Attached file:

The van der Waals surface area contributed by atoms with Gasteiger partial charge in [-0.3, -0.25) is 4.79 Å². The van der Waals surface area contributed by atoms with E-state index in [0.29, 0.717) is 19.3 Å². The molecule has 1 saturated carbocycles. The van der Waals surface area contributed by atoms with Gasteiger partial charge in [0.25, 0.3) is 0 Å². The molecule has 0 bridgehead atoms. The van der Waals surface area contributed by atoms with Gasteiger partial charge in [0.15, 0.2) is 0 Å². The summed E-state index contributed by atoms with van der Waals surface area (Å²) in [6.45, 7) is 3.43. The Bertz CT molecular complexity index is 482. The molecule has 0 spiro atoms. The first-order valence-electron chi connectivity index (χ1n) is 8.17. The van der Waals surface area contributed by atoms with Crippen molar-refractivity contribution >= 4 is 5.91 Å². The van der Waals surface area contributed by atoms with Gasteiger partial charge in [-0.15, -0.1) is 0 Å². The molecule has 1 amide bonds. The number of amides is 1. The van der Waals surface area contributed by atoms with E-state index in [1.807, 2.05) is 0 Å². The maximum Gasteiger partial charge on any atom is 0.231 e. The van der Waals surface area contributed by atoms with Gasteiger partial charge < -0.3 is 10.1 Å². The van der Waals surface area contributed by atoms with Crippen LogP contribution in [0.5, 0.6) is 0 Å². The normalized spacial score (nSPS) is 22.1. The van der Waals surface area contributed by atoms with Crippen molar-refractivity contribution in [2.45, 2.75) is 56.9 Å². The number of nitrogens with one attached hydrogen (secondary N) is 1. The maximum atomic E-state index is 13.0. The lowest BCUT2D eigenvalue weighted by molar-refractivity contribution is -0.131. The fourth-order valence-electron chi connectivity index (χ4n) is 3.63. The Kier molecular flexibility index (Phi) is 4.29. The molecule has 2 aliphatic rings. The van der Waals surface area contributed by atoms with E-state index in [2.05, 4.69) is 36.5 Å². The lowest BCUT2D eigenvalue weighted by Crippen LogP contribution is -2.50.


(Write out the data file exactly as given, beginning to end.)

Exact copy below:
The van der Waals surface area contributed by atoms with Gasteiger partial charge in [-0.3, -0.25) is 4.79 Å². The van der Waals surface area contributed by atoms with E-state index in [0.29, 0.717) is 19.3 Å². The molecule has 1 saturated carbocycles. The van der Waals surface area contributed by atoms with Gasteiger partial charge in [0.25, 0.3) is 0 Å². The molecule has 0 bridgehead atoms. The van der Waals surface area contributed by atoms with Gasteiger partial charge in [0.15, 0.2) is 0 Å². The summed E-state index contributed by atoms with van der Waals surface area (Å²) in [6.45, 7) is 3.43. The Bertz CT molecular complexity index is 482. The molecule has 0 spiro atoms. The first-order valence-electron chi connectivity index (χ1n) is 8.17. The van der Waals surface area contributed by atoms with Crippen molar-refractivity contribution >= 4 is 5.91 Å². The van der Waals surface area contributed by atoms with Gasteiger partial charge in [-0.15, -0.1) is 0 Å². The molecule has 1 amide bonds. The number of amides is 1. The van der Waals surface area contributed by atoms with E-state index in [1.807, 2.05) is 0 Å². The maximum Gasteiger partial charge on any atom is 0.231 e. The van der Waals surface area contributed by atoms with Gasteiger partial charge < -0.3 is 10.1 Å². The van der Waals surface area contributed by atoms with Crippen LogP contribution in [0.5, 0.6) is 0 Å². The normalized spacial score (nSPS) is 22.1. The van der Waals surface area contributed by atoms with Crippen molar-refractivity contribution in [2.45, 2.75) is 56.9 Å². The number of nitrogens with one attached hydrogen (secondary N) is 1. The maximum atomic E-state index is 13.0. The lowest BCUT2D eigenvalue weighted by molar-refractivity contribution is -0.131. The fourth-order valence-electron chi connectivity index (χ4n) is 3.63. The Kier molecular flexibility index (Phi) is 4.29. The molecule has 2 aliphatic rings. The van der Waals surface area contributed by atoms with E-state index in [2.05, 4.69) is 36.5 Å². The lowest BCUT2D eigenvalue weighted by Crippen LogP contribution is -2.50.